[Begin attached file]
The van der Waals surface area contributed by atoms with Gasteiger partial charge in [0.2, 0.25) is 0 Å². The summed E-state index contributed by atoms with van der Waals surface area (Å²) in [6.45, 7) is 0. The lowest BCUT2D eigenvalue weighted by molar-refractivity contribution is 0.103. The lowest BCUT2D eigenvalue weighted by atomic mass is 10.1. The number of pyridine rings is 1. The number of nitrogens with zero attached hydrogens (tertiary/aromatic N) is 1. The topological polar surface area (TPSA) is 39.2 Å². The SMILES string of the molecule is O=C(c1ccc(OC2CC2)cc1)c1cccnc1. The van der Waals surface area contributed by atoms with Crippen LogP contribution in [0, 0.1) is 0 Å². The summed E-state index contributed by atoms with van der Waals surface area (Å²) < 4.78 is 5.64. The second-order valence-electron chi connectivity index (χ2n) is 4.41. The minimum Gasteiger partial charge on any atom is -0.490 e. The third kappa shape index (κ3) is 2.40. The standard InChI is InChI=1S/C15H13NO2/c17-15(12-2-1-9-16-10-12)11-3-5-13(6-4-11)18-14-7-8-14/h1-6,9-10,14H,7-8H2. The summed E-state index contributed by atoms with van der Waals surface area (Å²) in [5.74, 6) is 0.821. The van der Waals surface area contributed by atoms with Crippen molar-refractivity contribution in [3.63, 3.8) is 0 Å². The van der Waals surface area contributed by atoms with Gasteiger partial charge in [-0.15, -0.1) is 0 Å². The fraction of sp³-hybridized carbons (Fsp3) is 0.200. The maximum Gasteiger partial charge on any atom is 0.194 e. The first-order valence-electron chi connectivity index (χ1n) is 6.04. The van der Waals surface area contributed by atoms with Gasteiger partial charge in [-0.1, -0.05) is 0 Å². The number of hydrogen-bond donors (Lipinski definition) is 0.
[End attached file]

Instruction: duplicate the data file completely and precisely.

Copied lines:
The van der Waals surface area contributed by atoms with Gasteiger partial charge in [0.2, 0.25) is 0 Å². The summed E-state index contributed by atoms with van der Waals surface area (Å²) in [6.45, 7) is 0. The lowest BCUT2D eigenvalue weighted by molar-refractivity contribution is 0.103. The lowest BCUT2D eigenvalue weighted by atomic mass is 10.1. The number of pyridine rings is 1. The number of nitrogens with zero attached hydrogens (tertiary/aromatic N) is 1. The topological polar surface area (TPSA) is 39.2 Å². The SMILES string of the molecule is O=C(c1ccc(OC2CC2)cc1)c1cccnc1. The van der Waals surface area contributed by atoms with Crippen LogP contribution in [0, 0.1) is 0 Å². The summed E-state index contributed by atoms with van der Waals surface area (Å²) < 4.78 is 5.64. The second-order valence-electron chi connectivity index (χ2n) is 4.41. The minimum Gasteiger partial charge on any atom is -0.490 e. The third kappa shape index (κ3) is 2.40. The standard InChI is InChI=1S/C15H13NO2/c17-15(12-2-1-9-16-10-12)11-3-5-13(6-4-11)18-14-7-8-14/h1-6,9-10,14H,7-8H2. The summed E-state index contributed by atoms with van der Waals surface area (Å²) in [5.74, 6) is 0.821. The van der Waals surface area contributed by atoms with Crippen molar-refractivity contribution in [3.63, 3.8) is 0 Å². The van der Waals surface area contributed by atoms with Gasteiger partial charge in [-0.15, -0.1) is 0 Å². The fraction of sp³-hybridized carbons (Fsp3) is 0.200. The maximum Gasteiger partial charge on any atom is 0.194 e. The first-order valence-electron chi connectivity index (χ1n) is 6.04. The van der Waals surface area contributed by atoms with Gasteiger partial charge in [-0.1, -0.05) is 0 Å². The number of hydrogen-bond donors (Lipinski definition) is 0.